Joshua Landy’s article “Formative Fictions: Imaginative Literature and the Training of the Capacities” (2012) is an extended excerpt from Landy’s book How to Do Things with Fictions, which came out in late 2012. Landy outlines three main branches of theories of why we read fiction, or to put it another way and leaving intention out of the enterprise, what exactly we get from reading fiction. We read because we want to emulate or strictly avoid emulating a character or templates of form that might end up influencing the structure we weave through our own lives, (“exemplary” fictions), or because fiction-reading increases our emotions (such as empathy, other emotions) or decreases them (allowing us to gain control of our excessive emotions), or because we acquire knowledge about the world, cultural mores, another individual, or ourselves.
Landy’s own theory he calls the “formative,” and he is swift to say that it pertains to a narrow range of works, each presenting a “salient formal device (authorial irony, Romantic irony, shifting point of view, intricate hypotaxis,...)” and that “bolsters in each case a corresponding capability: emotional control, social awareness, logical reasoning, hypothesis-generation, conscious self-deception, Zen-like detachment, even religious faith” (p. 184). And further, “For each capacity there is a specific formal device that corresponds to it and a finite set of texts that serve as uniquely propitious training grounds” (p. 196). His view, he notes, has much in common with Iser, and with other reader-response theories of the reader’s performative role. He differentiates his view from these asserting that, for him, readers don’t haphazardly happen to perform according to the affordances of the text, thereby acquiring some nugget of insight through their own cognitive or emotional sweat. Instead, certain fictional works, and only certain ones, render the reader normatively bound to perform in certain ways (p. 176, note 22) that exercise “capacities” but do not teach something new – Landy is adamantly opposed to the “message-based” (p. 180) views of fiction-reading.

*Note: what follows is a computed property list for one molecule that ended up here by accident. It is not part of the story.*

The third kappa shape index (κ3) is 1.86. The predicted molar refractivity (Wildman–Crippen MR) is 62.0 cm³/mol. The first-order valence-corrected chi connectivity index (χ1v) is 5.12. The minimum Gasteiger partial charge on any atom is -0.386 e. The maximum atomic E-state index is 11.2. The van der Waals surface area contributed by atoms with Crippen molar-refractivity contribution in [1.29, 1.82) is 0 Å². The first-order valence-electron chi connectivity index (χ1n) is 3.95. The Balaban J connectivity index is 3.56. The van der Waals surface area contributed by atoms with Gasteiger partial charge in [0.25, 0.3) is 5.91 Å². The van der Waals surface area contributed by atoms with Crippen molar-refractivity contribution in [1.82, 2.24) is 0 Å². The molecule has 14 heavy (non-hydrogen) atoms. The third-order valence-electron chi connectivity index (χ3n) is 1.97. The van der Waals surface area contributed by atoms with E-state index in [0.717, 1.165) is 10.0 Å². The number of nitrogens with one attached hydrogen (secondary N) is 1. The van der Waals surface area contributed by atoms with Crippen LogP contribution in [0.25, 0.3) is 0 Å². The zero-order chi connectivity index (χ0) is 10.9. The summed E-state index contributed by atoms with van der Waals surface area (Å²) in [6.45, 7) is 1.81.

But as one advances in the paper, it becomes clear that the texts (even the very narrow group that Landy targets as essentially “formative”: the New Testament gospel author Mark, Plato, Flaubert, Mallarmé, Proust, Beckett, Brecht), if indeed we were to grant his claim that they are doing “formative” and not “informative” work, are not doing this work in the absence of other factors that it seems must be present for the “formative fictions” to be enabled.
First, Landy uses many synonyms for the concept of getting better at a skill, such as “hone” (p.184, inter alia), “burnish” (p. 197, inter alia), and “fine-tuning” (p. 198), and consistently avoids describing the cognitive change in capacities as learning or knowledge-acquisition. It is, rather, “movement up the ladder of expertise” (p. 189). Indeed, the change in capacity is so unlike learning that the very skill that the honing and burnishing is purported to develop must actually already be in evidence: “In the formative circle [as opposed to the hermeneutic circle] what is both required for and burnished by the reading experience is not understanding but technique” (p. 197, my emphasis). Likewise in his reading of Mark, the prior knowledge of the disciples of Jesus before hearing the parables “both permits access to and is further strengthened by the parables” (p. 188, my emphasis). So, one must already have a little bit of the skill that the particular text is “bound” to “hone” for the honing to work. He claims, “We must already be a little bit good at doing the thing in question: a little bit good at following trains of logic, a little bit good at handling figurative discourse, a little bit good at standing back from our attitudes, a little bit good at juxtaposing claim with counterclaim” (p. 198). Someone or something else has already gotten the reader over the no-knowledge to some-knowledge threshold, whether the reader’s intention to possess better skills (not to “know” more, presumably)– Landy’s “formative fictions” just do the burnishing.